The Buzz This Week
The overall financial outlook for U.S. health systems in 2023 is marked by stark contrast. While some health systems experienced a financial rebound in the first quarter of the year, others continue to grapple with the financial repercussions of the pandemic. This disparity underscores the tumult of recent years, including a particularly painful 2022, that resulted in one of the worst financial years in decades, according to Fitch Ratings.
But as for-profit systems like HCA Healthcare and Tenet Healthcare have performed relatively well recently and have optimistic forecasts for 2023, many not-for-profit healthcare providers are still contending with the issues from 2022. A recent S&P report suggests that the outlook for the not-for-profit health sector is mixed, with ongoing pressures and challenges affecting their financial performance. Labor expenses remain elevated, with staffing challenges persisting, despite efforts to build stronger talent pipelines and reduce reliance on contract workers.
Initial earnings results suggest that some health systems have managed to turn around their margins in the first quarter of 2023 through several targeted efforts. These include dedicated initiatives to increase revenues. Among these initiatives are improving patient access for elective procedures and finding ways to reach into target growth markets, including via partnerships. However, the pace of patient volume recovery and the success of new volume generation activities vary depending on geography, population migration, and demographics.
The other side of efforts to improve margin include containing and/or reducing operating costs. Efforts include implementing new and creative approaches to tackle workforce shortages and reduce costly contract staffing and making back-office functions, such as billing and revenue cycle activities, more efficient.
Investment returns have improved, but economic conditions and market performance are still unclear. For instance, Cleveland Clinic reported a substantial increase in investment returns, attributing it to improved market conditions. Similarly, Mass General Brigham reported significant investment gains, contributing to a healthy net income.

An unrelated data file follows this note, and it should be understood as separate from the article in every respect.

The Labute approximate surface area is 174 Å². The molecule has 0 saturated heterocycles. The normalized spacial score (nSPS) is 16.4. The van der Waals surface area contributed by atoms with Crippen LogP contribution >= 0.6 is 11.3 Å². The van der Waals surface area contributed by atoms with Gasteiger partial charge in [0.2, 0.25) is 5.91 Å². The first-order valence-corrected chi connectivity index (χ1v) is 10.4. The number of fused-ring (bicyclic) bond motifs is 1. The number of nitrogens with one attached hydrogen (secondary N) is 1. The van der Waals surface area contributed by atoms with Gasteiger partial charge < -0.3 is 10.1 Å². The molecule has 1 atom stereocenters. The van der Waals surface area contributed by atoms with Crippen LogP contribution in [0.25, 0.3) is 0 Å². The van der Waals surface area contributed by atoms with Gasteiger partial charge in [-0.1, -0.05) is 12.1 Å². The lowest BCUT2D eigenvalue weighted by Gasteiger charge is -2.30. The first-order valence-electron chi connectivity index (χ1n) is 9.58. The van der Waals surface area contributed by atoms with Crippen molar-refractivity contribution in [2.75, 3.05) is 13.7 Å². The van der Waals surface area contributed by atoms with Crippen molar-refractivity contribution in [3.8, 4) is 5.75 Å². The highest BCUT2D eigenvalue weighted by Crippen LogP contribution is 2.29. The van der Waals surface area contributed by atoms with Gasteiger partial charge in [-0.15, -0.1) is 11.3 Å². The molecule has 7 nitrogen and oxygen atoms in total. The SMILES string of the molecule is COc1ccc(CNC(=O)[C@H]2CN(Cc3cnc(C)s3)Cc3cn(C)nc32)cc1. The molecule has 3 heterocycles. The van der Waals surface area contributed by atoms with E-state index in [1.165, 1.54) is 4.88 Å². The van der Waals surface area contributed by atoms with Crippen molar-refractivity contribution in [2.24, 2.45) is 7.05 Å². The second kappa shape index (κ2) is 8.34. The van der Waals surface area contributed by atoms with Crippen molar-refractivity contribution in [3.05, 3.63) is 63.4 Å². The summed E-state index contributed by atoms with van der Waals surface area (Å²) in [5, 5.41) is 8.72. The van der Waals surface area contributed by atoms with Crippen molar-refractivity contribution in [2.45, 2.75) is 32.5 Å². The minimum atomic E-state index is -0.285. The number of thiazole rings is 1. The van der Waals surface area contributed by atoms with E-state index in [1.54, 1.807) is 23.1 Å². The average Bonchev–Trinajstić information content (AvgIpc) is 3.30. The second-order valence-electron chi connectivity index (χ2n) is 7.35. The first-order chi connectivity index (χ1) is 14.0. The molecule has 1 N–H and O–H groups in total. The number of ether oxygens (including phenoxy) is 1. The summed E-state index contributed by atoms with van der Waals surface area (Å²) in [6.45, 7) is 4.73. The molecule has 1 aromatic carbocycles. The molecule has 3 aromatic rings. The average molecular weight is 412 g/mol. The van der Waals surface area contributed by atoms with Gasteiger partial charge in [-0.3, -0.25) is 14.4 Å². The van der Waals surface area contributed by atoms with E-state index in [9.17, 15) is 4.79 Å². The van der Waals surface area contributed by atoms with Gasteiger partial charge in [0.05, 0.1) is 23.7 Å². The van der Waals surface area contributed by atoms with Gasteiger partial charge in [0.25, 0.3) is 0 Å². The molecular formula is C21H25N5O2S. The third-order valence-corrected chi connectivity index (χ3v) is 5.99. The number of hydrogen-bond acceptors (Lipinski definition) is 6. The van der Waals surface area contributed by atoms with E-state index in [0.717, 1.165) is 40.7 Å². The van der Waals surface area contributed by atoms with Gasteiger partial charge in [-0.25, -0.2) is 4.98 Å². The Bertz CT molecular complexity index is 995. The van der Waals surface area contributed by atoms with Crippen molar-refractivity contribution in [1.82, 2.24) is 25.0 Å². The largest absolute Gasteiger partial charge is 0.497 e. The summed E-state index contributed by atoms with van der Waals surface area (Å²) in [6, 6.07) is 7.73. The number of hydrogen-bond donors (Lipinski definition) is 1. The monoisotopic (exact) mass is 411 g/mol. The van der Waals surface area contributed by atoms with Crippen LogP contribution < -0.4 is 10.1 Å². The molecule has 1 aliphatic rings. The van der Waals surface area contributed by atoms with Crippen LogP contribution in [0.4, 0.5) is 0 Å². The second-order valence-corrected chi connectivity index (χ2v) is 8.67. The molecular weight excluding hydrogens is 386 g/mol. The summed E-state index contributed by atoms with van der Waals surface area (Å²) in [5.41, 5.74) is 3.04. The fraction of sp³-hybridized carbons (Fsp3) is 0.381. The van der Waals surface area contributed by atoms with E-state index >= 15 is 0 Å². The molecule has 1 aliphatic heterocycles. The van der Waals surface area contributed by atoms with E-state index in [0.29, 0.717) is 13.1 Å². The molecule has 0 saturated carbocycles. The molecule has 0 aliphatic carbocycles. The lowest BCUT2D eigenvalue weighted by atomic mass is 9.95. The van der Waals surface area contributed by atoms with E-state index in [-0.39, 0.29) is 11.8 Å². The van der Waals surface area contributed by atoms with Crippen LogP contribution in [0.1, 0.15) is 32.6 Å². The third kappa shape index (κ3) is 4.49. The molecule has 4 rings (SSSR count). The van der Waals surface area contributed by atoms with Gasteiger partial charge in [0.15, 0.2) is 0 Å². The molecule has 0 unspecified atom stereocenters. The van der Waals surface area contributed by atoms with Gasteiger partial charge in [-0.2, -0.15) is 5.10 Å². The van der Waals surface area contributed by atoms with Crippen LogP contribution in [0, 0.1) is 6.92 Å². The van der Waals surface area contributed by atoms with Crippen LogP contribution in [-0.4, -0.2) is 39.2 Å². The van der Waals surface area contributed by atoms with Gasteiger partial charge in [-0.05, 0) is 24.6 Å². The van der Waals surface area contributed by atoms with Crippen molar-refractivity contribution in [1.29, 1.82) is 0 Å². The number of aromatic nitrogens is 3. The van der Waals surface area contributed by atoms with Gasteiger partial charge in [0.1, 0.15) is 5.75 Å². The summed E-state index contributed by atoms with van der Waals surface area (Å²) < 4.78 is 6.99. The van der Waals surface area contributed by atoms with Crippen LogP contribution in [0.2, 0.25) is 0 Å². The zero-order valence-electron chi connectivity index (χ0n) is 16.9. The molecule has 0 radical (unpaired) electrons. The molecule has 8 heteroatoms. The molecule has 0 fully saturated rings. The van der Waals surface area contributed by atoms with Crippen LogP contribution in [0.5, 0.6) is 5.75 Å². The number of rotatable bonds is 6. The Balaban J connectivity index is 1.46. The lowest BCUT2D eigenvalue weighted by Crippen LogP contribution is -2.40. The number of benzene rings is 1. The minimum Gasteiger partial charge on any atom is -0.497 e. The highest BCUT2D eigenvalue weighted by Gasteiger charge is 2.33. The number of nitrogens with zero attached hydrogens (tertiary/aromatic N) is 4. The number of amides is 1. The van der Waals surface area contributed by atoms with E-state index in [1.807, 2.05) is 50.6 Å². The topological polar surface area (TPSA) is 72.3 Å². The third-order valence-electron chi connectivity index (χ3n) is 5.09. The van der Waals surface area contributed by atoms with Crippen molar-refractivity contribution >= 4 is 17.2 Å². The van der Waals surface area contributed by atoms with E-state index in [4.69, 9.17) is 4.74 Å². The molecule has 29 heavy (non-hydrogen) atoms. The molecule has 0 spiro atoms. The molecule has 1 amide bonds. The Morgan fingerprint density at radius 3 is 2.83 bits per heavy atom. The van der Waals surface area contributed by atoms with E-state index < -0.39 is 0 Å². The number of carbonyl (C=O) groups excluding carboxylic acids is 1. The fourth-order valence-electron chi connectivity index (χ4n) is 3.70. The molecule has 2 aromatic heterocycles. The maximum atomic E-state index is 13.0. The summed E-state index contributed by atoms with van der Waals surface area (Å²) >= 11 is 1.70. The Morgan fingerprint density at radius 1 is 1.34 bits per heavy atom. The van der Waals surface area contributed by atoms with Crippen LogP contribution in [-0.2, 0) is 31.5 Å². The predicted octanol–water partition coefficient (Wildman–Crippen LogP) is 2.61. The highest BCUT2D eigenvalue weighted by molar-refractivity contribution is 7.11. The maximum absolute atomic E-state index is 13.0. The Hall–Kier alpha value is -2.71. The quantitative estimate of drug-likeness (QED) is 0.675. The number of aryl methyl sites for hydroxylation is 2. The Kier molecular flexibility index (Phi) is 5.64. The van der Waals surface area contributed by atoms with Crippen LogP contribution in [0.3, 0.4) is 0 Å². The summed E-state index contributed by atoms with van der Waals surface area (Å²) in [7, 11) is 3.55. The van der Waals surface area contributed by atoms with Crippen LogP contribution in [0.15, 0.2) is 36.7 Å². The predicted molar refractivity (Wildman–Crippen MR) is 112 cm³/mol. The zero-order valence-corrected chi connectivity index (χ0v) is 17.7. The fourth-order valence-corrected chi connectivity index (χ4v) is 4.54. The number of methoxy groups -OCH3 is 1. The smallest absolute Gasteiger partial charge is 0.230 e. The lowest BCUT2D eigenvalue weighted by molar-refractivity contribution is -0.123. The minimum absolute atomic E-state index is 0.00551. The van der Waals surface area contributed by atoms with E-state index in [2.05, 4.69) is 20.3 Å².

On a broader scale, the recently signed debt ceiling deal will have significant implications. The deal includes clawing back billions of unspent coronavirus relief funds, while maintaining dollars to accelerate new vaccines and treatments. The deal does not impose work requirements for Medicaid enrollees, which may help sustain current Medicaid enrollment and prevent an increase in the uninsured population.
Why It Matters
The recent signing of the debt ceiling deal and the financial rebound experienced by some health systems in the first quarter of 2023 mark significant developments in the healthcare sector. However, these developments should not overshadow the ongoing financial challenges, particularly for not-for-profit healthcare providers. Here’s why these developments matter:
The Debt Ceiling Bill's Impact on Healthcare: The recent bill to suspend the debt ceiling, which was passed to avoid a potential economic disaster, has had a modest impact on healthcare. The bill includes some trims and caps on health spending for the next 2 years, but it spares major health programs like Medicaid from deep cuts and has avoided the worst-case scenarios for healthcare funding. However, it does highlight the need for health systems, particularly nonprofit ones, to be prepared for potential financial instability.
- Uneven Financial Performance: The financial performance of health systems in the first quarter of 2023 has been uneven. For-profit healthcare systems have shown signs of rebounding, while nonprofit systems are still struggling to recover. This uneven performance underscores the financial vulnerability of nonprofit health systems and the need for them to shore up their ongoing financial performance.
- Embracing Change and Innovation: Health systems need to be prepared for broader financial events. It is crucial for nonprofit health systems to continue implementing strategies to improve their financial performance. This includes focusing on revenue cycle management, improving patient access, and other operational efficiencies. Moreover, embracing change and innovation is key. As a new healthcare ecosystem emerges, health systems should adapt to the changing environment. This could include providing tailored care experiences, enhancing digital engagement, and considering the home as a potential care setting.
Additionally, health systems should be proactive in leveraging digital technologies and data analytics to improve care delivery and patient outcomes. The adoption of telehealth services, remote patient monitoring, and digital health platforms can enhance patient access to care and improve the efficiency of healthcare delivery. Furthermore, partnerships and collaborations with tech companies and other healthcare stakeholders can help health systems innovate and stay ahead of the curve. These strategies can help health systems improve their financial resilience and ensure their sustainability in the evolving healthcare landscape.
In light of the signed debt ceiling deal, the financial rebound experienced by some health systems, and the ongoing recovery efforts of others, it’s clear that the healthcare sector is navigating a complex financial landscape. This should serve as a reminder of the importance of sound fiscal management, operational performance improvement, strategic planning, and adaptability in the face of financial uncertainties. Health systems must remain vigilant and prepared for the potential challenges that lie ahead.
Takeaways From Health Systems’ First-Quarter Earnings Results
What’s in—and out—of the Debt Ceiling Deal
Holland & Knight:
Breaching the Federal Debt Ceiling: Healthcare Implications
Editorial advisor: Roger Ray, MD, Chief Physician Executive.